24 April, 2010

2007 Pu'er Study Institute "Hongjie"

Old Blighty has seen record quantities of rainfall over the past six months. It's been very wet. It once rained for two weeks without pause. Our conservatory roof collapsed.

This week-end, the sun has forgiven us.

April 2010
Readers in Cornwall are invited not to comment on the mainland weather

What better way to celebrate a Saturday than to grab the cheeseboard and head into the garden? Nibbling unsociably mature cheddar under the falling apple-blossom. Watching the butterflies with my Chinese wife and our unborn Chinglish baby.  Being indulgently lazy.

2007 Hongjie
The weight of tea hauled around Maliandao really adds up quickly.  Take a packmule.

This is the kind of day that calls for something sweet and different.  Something interestingly complex.  Something like... Lincang.  Lovely, lovely Lincang.

2007 Hongjie
Black, chunky leaves

This cake takes me back to our Christmas vacation, where Lei and I spent some time drinking with a Yunnanese couple at their shop in Maliandao.  Our strategy in Beijing's tea district is to walk around until we find someone who (i) has lots of decent pu'er on display, and (ii) looks friendly, amusing, and sociable.  The Yunnanese couple fit the bill.

He was a recent graduate of tea studies in a Yunnan agricultural university, and (I think) she was his wife.  They lived up to their amiable appearance, and were thoroughly charming.  You can tell a lot by people's appearances.  If they spend their lives being miserly, conniving, and small, then, generally speaking, their face changes to fit that quality.  Similarly, if they spend their lives in good humour, with lightness, and a certain degree of peace, then that's also visible in the structure and operation of the face.  When it comes to people, the cover tells a great deal about the book.

(I'm not going to break out that Oscar Wilde quote today.)

We worked our way through a few selections, but the infusions seemed quite thin.  We mentioned it, as tactfully as we could manage, and ended up on this beefy Lincang tea.

2007 Hongjie
Hand compression makes for easy separation

Some twenty or so infusions later, I was adequately wooed to take a whole tong.  The producer is an oddity: the "Pu'er Study Institute of the Yunnan Natural Sciences Support Project".  This was a label that sold the output of the alma mater of our host.  Not to be confused with the more regularly-appearing "Yunnan Tea Study Institute" (the folk with the ringed Saturn-like planet for a logo).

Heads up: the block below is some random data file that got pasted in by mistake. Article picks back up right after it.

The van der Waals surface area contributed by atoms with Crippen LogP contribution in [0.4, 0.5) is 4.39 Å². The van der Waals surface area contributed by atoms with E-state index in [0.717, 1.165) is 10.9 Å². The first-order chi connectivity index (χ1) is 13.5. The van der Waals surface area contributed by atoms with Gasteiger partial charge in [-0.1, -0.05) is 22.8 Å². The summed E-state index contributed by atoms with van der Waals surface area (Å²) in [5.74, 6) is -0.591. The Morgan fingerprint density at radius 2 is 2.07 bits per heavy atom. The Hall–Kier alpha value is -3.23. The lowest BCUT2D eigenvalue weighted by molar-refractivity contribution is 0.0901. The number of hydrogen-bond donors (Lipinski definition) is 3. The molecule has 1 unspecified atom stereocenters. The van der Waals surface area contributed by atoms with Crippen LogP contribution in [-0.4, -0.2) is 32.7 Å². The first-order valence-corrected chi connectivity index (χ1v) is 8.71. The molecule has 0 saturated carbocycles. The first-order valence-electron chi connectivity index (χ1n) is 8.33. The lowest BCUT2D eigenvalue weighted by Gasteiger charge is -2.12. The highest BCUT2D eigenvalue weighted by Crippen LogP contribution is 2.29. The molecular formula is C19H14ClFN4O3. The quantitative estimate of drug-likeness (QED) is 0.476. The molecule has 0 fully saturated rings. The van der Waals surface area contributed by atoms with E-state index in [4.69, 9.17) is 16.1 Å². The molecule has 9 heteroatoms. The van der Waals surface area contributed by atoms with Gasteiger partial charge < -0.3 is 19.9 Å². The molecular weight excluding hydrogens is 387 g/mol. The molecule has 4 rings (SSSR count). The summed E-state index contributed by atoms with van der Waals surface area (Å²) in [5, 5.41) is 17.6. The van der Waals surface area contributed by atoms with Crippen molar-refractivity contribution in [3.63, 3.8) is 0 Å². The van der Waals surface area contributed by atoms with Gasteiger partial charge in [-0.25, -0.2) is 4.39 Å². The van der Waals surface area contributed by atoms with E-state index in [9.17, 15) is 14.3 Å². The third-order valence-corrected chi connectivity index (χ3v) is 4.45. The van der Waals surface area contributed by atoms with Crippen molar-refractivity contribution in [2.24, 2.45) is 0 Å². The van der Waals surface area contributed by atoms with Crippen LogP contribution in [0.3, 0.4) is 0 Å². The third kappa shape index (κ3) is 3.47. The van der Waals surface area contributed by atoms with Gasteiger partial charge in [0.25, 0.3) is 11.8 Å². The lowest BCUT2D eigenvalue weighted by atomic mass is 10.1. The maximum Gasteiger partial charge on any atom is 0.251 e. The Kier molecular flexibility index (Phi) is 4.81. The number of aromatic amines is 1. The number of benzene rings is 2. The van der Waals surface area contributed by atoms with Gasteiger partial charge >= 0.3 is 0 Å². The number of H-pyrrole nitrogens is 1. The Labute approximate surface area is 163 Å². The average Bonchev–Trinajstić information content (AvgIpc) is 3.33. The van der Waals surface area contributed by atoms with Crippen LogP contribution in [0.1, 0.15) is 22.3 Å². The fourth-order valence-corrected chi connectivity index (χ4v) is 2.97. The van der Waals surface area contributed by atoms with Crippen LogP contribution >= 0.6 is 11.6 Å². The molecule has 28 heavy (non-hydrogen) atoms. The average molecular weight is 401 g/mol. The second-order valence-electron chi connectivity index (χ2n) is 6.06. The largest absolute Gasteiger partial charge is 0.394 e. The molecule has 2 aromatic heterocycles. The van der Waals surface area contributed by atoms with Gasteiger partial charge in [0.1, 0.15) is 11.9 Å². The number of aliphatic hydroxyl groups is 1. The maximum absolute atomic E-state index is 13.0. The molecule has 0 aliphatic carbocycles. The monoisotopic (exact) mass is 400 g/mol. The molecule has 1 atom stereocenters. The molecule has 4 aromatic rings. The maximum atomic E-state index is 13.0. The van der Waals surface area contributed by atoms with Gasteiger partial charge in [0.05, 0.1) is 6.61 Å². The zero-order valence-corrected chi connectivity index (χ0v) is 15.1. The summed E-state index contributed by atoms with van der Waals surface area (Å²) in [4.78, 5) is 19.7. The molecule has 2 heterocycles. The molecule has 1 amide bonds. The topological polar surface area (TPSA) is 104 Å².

2007 Hongjie
Lincang feels rather "out there".  Its geography fits it character.

You know me by now - I like most pu'er, from the grubbiest 6FTM to the most exalted rarity.  Lincang cakes have a special place in my heart, because they're very savoury.  They have a fat, cereal-like quality that goes very well with the natural sweetness of pu'er leaves.  Finish it off with some challenging kuwei [good bitterness] at the end, accompanied by a deeply calming whatever-it-is [chaqi / voodoo / The Force], and I'm a happy punter. 

At 180 RMB ($25), this is a moderately pricey tea for Maliandao, but it's very chubby and enjoyable.  I often find it hard to switch between "Western" and "Chinese" monetary scales when stuck in the sweet-smelling bowels of Maliandao, but this one felt like a bargain, and so it accompanied us home.

(Actually, it just arrived, after spending three months in a China Post parcel on a ship.)

It looks like the summer has come early, and fresh shengpu fits the mood perfectly.  If you're expecting samples from me, keep an eye open for this one in your package, as I rather like it.  Sure, it has a hint of plantation after 15 or so brews, but this didn't claim to be anything else.  At 180 RMB, it does the job nicely.

September, 2013

This was my post-viva cake, bought in Maliandao while riding on the "mission accomplished" high that followed.  Additionally, it turns out that this is the first cake that we bought with my wife pregnant, although we did not know it at the time.

The leaves have darkened from their original green to a husky red-brown.  The scent, brought on by the local humidity in our hometown, pleases me no end.  I enjoy its Lincang base of sweet grain, along with its cooling mouthful of flavours.  New water brings out the fresh sweetness and deeper kuwei [good bitterness] of this tea.  This is definitely moving in the right direction.


sasi said...


If you dont mind me asking , I'd be delighted to know know if this Licang can be procured online ?

Thank you very much.


Hobbes said...

Dear Sasi,

I have not seen it on-line, but I haven't looked very hard! The label is very small, being output from a small agricultural grant at the province level.

Send me an e-mail (hobbesoxon at gmail), and I'd be happy to pop a sample of my bing in the post, however.



sasi said...

Dear Hobbes,

Wow ! that is very kind of you.

thank you


Maitre_Tea said...

how was the general atmosphere at Ma Lian Dao? Have a lot of stores closed shop or is it still hustle-and-bustle over there? I only hope that with the bubble burst that our beloved tea will fall back into obscurity for the "real" connoisseurs.

Hobbes said...

Dear Maitre Tea,

Maliandao has changed, but it remains busy. The changes are more to do with the details of the layout.